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R&D? S&D? It’s About Science

Posted on February 9th, 2016 by in Pharma R&D

science

Last month’s announcement that industry giants AstraZeneca, GSK, and Johnson & Johnson had teamed up with three well-regarded UK universities –Imperial College London, University College London, and University of Cambridge – to establish a £40 million ($56.6 million) translational research fund under the guise of Apollo Therapeutics, caught my attention.

It wasn’t the size of the deal; the sums involved aren’t extraordinary.   Each industry partner plans to contribute £10 million to the fund over the course of six years, while the Technology Transfer Offices of the three universities are each responsible for £3.3 million in contribution.

It wasn’t that the deal was particularly complex or that it embodied the concept of “coopetition” (especially among some big names). This type of alliance formation  has become commonplace as a means of satisfying the industry’s need for innovative new therapies and the academic center’s need for funding to incubate and sustain research.   In fact, this announcement served as a very simple reminder of what each party brings to the table and why these models have evolved.   Industry, especially the large players like those referenced here,  has the global scale to develop and commercialize, but pressures from investors, as well as the inherent decision-making by committee and bureaucracy that characterize large organizations, stand in the way of the type of wholesale risk-taking that fosters true, sustainable and large scale innovation.   Academia, on the other hand, is rich with understanding of the basic science and underlying mechanisms of disease and has more freedom to operate and risk take (assuming funding!).  Yet, Academia lacks the late stage development and commercialization capabilities of industry.

What struck me as I thought about this particular news item was how increasingly common the “externalization” approach to R&D has become.  And from that, two very natural questions ensued.

First, how has the externalization model impacted the way in which companies conduct their business?   A whole host of different talent and operational needs have emerged, from identifying and assessing the right potential partners; negotiating and managing the alliances; sharing of vast amounts of data, information and knowledge across multiple, disparate systems; keeping in-house R&D teams motivated; and the list goes on.  This is the new norm.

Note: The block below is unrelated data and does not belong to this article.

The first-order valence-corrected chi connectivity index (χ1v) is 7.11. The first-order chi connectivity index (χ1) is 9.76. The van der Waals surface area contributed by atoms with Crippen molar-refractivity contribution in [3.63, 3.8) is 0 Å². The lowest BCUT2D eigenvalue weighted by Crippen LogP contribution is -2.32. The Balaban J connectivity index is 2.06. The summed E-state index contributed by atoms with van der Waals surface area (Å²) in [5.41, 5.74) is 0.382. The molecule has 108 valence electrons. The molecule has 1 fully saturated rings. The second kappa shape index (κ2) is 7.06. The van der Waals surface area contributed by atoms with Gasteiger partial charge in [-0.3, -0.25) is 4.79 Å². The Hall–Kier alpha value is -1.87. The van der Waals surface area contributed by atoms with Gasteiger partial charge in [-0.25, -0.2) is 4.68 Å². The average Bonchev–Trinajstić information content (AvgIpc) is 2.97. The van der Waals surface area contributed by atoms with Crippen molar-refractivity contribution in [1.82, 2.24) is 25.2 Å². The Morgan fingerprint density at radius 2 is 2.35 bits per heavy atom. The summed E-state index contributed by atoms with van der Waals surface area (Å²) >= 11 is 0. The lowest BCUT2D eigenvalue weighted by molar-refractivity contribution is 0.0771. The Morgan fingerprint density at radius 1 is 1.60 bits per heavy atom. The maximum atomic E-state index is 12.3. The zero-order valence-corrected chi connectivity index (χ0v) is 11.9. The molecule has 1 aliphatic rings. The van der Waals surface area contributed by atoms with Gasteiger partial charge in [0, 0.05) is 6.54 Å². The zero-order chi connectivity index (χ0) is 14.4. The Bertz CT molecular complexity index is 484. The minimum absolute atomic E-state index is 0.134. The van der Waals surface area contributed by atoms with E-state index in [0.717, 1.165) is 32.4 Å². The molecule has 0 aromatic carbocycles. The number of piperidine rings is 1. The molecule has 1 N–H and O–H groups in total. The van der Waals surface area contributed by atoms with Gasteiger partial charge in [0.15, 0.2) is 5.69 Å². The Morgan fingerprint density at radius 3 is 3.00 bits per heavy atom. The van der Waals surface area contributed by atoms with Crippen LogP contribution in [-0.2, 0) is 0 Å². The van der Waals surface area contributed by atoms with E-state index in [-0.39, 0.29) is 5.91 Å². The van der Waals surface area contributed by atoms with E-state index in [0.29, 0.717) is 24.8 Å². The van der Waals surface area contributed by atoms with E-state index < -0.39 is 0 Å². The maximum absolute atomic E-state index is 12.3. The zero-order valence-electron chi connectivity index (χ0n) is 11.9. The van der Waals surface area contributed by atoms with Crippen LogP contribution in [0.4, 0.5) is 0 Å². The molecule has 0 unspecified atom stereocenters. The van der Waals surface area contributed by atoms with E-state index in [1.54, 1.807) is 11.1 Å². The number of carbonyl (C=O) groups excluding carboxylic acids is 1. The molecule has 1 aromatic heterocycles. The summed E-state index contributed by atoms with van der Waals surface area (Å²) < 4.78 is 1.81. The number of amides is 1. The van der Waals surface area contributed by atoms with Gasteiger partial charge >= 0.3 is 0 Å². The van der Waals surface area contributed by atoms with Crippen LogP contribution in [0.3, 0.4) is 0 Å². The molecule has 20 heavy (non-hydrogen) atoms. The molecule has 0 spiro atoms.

Second, and more importantly, has this model improved R&D productivity and overall ROI?  The answer to this question isn’t a simple yes; it requires complex analysis and a longer term view.  The very fact that it continues to build momentum suggests that it is delivering.   In fact, some have suggested that Pharma is moving from a Research & Development model to a Search & Development model, a concept that was originally put forth by Andrew Baum, formerly of Morgan Stanley, currently Managing Director of Equity Research at Citi.   But, as both Bain and Deloitte have outlined, externalization is only one part of the strategy.

Whatever the approach to externalization, the value is in the science.   As a 2010 McKinsey Insight entitled “New Frontiers in Pharma R&D Investment” outlines, “It’s important to recognize that while these models can help companies allocate capital and development resources more flexibly, and in some cases to cut operating and capital costs, they’ll enhance R&D portfolio productivity only if they deliver additional successful programs with lower cost or risk…….. Innovative financing and partnership approaches can improve a program’s financial-risk profile but won’t drive value unless they’re based on sound technical and clinical decision making.”

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